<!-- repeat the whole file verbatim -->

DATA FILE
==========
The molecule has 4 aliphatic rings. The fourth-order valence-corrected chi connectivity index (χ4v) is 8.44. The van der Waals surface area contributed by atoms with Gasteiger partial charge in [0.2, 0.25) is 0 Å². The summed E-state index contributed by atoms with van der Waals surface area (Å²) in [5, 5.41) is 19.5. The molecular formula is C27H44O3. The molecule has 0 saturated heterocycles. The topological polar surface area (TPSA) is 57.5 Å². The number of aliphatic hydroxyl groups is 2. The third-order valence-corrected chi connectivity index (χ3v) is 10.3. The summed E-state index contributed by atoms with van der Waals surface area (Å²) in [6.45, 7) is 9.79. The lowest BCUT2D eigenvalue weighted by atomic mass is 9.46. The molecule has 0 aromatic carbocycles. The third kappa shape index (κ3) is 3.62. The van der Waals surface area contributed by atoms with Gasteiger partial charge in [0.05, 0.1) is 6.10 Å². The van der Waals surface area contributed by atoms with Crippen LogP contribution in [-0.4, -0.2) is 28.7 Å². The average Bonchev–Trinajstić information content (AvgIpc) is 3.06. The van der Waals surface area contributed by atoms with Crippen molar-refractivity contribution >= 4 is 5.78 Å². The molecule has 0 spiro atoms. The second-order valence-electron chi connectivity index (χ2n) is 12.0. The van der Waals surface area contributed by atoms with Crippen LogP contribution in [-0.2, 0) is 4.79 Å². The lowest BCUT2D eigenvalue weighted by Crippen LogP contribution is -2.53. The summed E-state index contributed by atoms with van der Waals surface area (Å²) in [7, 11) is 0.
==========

The molecule has 4 aliphatic rings. The fourth-order valence-corrected chi connectivity index (χ4v) is 8.44. The van der Waals surface area contributed by atoms with Gasteiger partial charge in [0.2, 0.25) is 0 Å². The summed E-state index contributed by atoms with van der Waals surface area (Å²) in [5, 5.41) is 19.5. The molecular formula is C27H44O3. The molecule has 0 saturated heterocycles. The topological polar surface area (TPSA) is 57.5 Å². The number of aliphatic hydroxyl groups is 2. The third-order valence-corrected chi connectivity index (χ3v) is 10.3. The summed E-state index contributed by atoms with van der Waals surface area (Å²) in [6.45, 7) is 9.79. The lowest BCUT2D eigenvalue weighted by atomic mass is 9.46. The molecule has 0 aromatic carbocycles. The third kappa shape index (κ3) is 3.62. The van der Waals surface area contributed by atoms with Gasteiger partial charge in [0.05, 0.1) is 6.10 Å². The van der Waals surface area contributed by atoms with Crippen LogP contribution in [-0.4, -0.2) is 28.7 Å². The average Bonchev–Trinajstić information content (AvgIpc) is 3.06. The van der Waals surface area contributed by atoms with Crippen molar-refractivity contribution >= 4 is 5.78 Å². The molecule has 0 spiro atoms. The second-order valence-electron chi connectivity index (χ2n) is 12.0. The van der Waals surface area contributed by atoms with Crippen LogP contribution in [-0.2, 0) is 4.79 Å². The lowest BCUT2D eigenvalue weighted by Crippen LogP contribution is -2.53. The summed E-state index contributed by atoms with van der Waals surface area (Å²) in [7, 11) is 0.